That doesn’t mean things will settle into a first team and second team pattern. Players find and lose form and fitness throughout the season. For example, if Fiorentina advance to the Conference League quarterfinals, they’ll play the first leg the Thursday after traveling to face Juventus. Italiano won’t simply punt on one of those games and send out the backups. He’ll analyze which players are healthy, not too tired, performing well, and fit the specific tactical demands of each match, then send out about 7 so-called starters and about 4 backups for each.
That’s borne out by the minutes from last year. There were 5 outfield players who were clearly first choice when healthy: Milenković, Dodô, Biraghi, Amrabat, and González. The rest of the lineup rotated around them. With Fiorentina poised for another 60-game campaign, we’re going to see guys in and out of the lineup constantly.
Trivia answers that you hopefully didn’t scroll down for without actually trying to figure it out yourself first
Christian Kouamé is your ironman. He was in every matchday squad although he was only 14th in total minutes played. A yellow card in the final match of the Serie A season also means he’s suspended for the first round, so he won’t get to repeat that accomplishment.
Cristiano Biraghi was, not surprisingly, the clubhouse leader in minutes played. That’s the 3rd time he’s accomplished the feat in 5 seasons with Fiorentina; the other two, he finished 6th and 4th (5th and 3rd for outfield players). He played an incredible 4000 minutes, a feat matched by just 10 outfield players in Italy last season. Those 4000 minutes were good for 74% of the available minutes.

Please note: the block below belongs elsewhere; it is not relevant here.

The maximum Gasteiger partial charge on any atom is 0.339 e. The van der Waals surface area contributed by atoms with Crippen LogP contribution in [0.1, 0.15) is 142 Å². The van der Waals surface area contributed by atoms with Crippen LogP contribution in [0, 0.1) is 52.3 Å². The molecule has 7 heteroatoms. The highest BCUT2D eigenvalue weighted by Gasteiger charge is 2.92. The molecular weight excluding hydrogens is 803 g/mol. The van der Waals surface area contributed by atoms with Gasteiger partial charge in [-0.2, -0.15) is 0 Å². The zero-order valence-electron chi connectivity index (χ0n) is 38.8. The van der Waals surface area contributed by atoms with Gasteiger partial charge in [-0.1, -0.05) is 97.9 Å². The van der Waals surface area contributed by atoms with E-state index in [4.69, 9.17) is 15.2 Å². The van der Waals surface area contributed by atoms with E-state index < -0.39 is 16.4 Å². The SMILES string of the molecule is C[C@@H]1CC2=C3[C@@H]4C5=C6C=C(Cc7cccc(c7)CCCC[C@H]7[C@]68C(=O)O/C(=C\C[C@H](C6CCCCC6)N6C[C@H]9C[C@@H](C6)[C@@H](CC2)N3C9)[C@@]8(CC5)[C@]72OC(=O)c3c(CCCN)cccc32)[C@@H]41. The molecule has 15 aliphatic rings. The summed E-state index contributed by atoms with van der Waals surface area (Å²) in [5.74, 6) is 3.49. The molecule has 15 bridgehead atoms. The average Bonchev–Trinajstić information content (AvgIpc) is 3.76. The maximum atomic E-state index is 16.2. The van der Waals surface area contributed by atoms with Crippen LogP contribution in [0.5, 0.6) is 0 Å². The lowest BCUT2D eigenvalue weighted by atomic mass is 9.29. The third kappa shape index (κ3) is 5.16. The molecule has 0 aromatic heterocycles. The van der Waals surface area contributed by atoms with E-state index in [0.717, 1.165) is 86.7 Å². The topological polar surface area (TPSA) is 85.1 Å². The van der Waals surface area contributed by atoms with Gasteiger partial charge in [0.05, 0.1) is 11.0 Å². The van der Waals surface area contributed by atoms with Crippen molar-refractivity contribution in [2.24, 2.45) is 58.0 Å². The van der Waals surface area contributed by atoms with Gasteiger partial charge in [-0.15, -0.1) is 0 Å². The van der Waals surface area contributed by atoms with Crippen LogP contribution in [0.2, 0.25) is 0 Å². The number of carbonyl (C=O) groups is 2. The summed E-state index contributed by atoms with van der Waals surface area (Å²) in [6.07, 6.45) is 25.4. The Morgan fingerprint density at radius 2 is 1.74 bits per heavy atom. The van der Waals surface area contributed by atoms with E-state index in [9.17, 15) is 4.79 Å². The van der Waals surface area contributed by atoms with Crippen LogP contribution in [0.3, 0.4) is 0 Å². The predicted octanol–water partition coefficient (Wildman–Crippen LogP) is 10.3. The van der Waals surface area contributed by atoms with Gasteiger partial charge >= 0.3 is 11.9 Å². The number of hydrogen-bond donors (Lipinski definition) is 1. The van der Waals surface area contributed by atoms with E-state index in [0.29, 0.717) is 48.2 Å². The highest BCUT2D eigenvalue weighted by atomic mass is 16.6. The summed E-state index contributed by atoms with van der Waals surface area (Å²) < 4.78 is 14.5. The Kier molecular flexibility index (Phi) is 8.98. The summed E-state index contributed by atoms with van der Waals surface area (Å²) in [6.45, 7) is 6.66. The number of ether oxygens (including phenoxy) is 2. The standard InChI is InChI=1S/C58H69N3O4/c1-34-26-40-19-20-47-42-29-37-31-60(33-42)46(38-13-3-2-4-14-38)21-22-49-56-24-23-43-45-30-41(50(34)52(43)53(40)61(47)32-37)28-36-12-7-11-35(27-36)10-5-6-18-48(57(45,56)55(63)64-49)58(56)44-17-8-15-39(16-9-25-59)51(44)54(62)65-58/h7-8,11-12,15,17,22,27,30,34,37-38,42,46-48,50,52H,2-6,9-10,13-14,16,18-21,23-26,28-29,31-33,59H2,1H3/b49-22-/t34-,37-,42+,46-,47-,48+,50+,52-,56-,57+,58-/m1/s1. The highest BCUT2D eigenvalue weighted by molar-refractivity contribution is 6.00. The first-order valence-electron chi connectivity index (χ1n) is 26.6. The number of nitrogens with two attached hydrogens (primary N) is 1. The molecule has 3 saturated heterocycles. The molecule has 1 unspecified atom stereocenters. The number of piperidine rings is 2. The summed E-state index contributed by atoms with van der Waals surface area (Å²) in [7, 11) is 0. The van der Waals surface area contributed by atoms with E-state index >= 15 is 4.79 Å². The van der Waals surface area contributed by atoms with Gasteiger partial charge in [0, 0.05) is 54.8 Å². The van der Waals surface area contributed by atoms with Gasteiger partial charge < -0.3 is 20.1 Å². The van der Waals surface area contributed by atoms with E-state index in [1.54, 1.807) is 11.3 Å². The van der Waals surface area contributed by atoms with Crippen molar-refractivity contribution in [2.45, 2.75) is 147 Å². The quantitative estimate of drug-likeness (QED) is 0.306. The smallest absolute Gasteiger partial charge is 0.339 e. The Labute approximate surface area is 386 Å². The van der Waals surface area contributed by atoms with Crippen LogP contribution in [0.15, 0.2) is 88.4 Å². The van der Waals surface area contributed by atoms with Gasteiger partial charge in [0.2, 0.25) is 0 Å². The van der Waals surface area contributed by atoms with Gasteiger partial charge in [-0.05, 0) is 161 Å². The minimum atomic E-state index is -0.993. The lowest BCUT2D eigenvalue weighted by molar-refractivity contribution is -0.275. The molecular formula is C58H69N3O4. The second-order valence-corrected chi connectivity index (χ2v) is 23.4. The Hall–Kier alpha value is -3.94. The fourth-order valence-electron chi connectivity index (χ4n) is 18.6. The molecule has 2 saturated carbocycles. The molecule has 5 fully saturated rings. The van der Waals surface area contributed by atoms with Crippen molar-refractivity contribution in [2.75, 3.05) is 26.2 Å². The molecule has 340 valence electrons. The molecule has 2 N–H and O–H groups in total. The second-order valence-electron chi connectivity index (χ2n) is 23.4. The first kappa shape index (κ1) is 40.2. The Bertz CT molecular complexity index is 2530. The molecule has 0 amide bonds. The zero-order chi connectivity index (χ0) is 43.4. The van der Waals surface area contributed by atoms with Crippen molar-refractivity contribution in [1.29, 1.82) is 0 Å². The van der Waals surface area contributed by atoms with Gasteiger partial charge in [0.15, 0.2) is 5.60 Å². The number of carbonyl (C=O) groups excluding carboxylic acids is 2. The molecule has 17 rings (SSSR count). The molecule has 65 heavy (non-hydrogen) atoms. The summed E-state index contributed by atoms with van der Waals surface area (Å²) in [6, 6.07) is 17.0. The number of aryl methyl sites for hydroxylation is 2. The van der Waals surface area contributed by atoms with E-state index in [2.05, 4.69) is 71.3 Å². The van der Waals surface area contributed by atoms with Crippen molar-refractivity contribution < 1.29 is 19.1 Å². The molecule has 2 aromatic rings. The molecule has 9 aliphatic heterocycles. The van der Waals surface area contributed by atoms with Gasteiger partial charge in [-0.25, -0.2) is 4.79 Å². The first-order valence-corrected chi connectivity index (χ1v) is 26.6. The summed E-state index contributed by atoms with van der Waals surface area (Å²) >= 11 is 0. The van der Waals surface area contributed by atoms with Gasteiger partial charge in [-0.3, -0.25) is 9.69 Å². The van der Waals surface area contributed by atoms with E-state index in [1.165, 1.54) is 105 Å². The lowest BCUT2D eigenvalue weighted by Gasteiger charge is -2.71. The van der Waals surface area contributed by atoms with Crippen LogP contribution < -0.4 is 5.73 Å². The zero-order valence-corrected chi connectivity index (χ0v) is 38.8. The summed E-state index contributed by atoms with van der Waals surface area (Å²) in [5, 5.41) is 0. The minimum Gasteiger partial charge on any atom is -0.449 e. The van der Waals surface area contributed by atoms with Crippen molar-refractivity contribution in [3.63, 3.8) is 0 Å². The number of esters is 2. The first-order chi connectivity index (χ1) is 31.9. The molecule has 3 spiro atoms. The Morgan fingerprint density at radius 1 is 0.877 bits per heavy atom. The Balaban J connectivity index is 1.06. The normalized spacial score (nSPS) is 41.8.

Some kind of conclusion
Those are both telling. Nobody but Kouamé even made every matchday squad, and Biraghi, who spent more time on the pitch than anyone else, only played 3⁄4 of the available minutes. That total is much lower for everyone else, and even the Viola brass recognized the need for a rotational option and shelled out for Parisi.
What those answers tell me, alongside just watching the games last year and getting a sense of how Italiano operates, is that there won’t be a first XI. There’ll be about 6 core guys around whom Italiano builds his sides, likely trying to feature at least 4 of them in every match.
The natural question, of course, is which guys comprise that core? Milenković, Dodô, Arthur, and González are the likeliest candidates, due to either their quality relative to other options or the club’s investment in them. Because of the depth available, I wouldn’t expect any other goalkeepers, centerbacks, midfielders, wingers, trequartiste, or strikers to fall into that category unless we see someone really outperform expectations, so Beltrán and Nzola, for example, will likely alternate quite a bit.
That alternation is going to lead to frustration for a lot of fans. “Why bench X,” we’ll ask, “When X is playing so well?” Well, because X needs rest and the other players need minutes as well, so there’s going to be some rotation, much of it based on sport science that we’re not privy to. Similarly, when we ask the opposite—“Why isn’t Y starting when he’s obviously better than Z?”—the answer is that Y is being rested to maximize his effectiveness.
None of these rules are written in stone, of course. My entire point—that an XI isn’t a set concept but rather a fluid one that varies game-to-game—suffers from its own existence: there may be times when Cousin Vinnie will rely on the same group of eleven players over and over. The lineup is dynamic, reacting to factors both inside and outside of the squad. The only certainty we have about a first XI is that it’ll be different every time.